4 Types of Cloud

Before you can implement a cloud solution, you need to determine which cloud type makes the most sense for your organization. What are the differences between the most common cloud types?

1. Public Cloud

A public cloud solution utilizes services offered by a cloud service provider. In a public cloud architecture, a cloud service provider supplies the infrastructure, and various clients access the resources through multi-tenant hosting. This cloud solution allows clients to share hardware components, while dedicating memory, storage and other resources to the individual organizations.

The public cloud is advantageous because it is typically available at a lower cost. The main drawback is the security concerns of sharing hardware equipment with others. Public clouds are popular among smaller organizations that don’t have the capacity for internal manpower to manage dedicated hardware.

2. Private Cloud

The private cloud is a cloud structure that allows you to set up your own private centralized data center. This infrastructure provides all the necessary computing components for geographically separated offices.

A private cloud solution offers the benefits of a centralized data center that is internally managed and controlled, but it is accessible by users in various locations. The drawback to a private cloud solution is the large expense of the necessary infrastructure and the staff needed to maintain and manage the data center.

Private clouds are ideal for organizations that operate in highly regulated industries, such as financial institutions or health care organizations.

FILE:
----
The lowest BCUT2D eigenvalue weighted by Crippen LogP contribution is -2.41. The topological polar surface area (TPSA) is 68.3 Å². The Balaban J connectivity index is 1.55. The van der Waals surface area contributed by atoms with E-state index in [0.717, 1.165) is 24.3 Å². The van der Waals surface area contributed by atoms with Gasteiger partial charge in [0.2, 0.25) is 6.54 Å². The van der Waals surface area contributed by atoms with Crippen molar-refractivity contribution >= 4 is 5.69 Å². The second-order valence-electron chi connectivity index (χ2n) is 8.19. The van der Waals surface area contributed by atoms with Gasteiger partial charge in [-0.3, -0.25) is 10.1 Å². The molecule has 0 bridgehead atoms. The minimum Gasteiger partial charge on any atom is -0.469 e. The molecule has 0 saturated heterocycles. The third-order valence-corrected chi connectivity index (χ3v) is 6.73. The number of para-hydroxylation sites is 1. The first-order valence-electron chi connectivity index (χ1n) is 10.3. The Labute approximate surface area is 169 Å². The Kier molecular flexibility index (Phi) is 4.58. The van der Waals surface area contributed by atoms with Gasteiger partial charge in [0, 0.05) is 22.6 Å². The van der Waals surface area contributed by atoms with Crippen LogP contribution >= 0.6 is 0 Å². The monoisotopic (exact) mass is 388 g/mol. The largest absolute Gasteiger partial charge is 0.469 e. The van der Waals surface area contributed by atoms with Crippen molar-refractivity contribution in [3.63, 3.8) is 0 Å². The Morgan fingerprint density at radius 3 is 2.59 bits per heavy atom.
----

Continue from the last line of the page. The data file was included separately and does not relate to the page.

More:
3. Hybrid Cloud

Hybrid clouds are aptly named. This cloud solution is a marriage between public clouds and private clouds. With a hybrid cloud, organizations utilize the cost-effective resources of the public cloud, while maintaining some on-premises data centers.

The hybrid cloud allows organizations to take full advantage of the business benefits and cost savings of the public cloud, while keeping sensitive or regulated information secure on dedicated hardware. Hybrid clouds can be utilized by organizations of all sizes and are often selected for their flexibility.

4. Community Cloud

This cloud architecture is similar to a public cloud because it allows for the sharing of resources. A community cloud is structured for multitenancy, but the structure specifically supports groups with similar needs, concerns or services. Community clouds can be provided by cloud service providers or might be started by a concerned organization.

A good example of a community cloud would be a group of health care providers acting to comply with HIPAA regulations.

Determining the type of cloud you need is a good first step. But before you can move to migration, you will need to ascertain your cloud service options.

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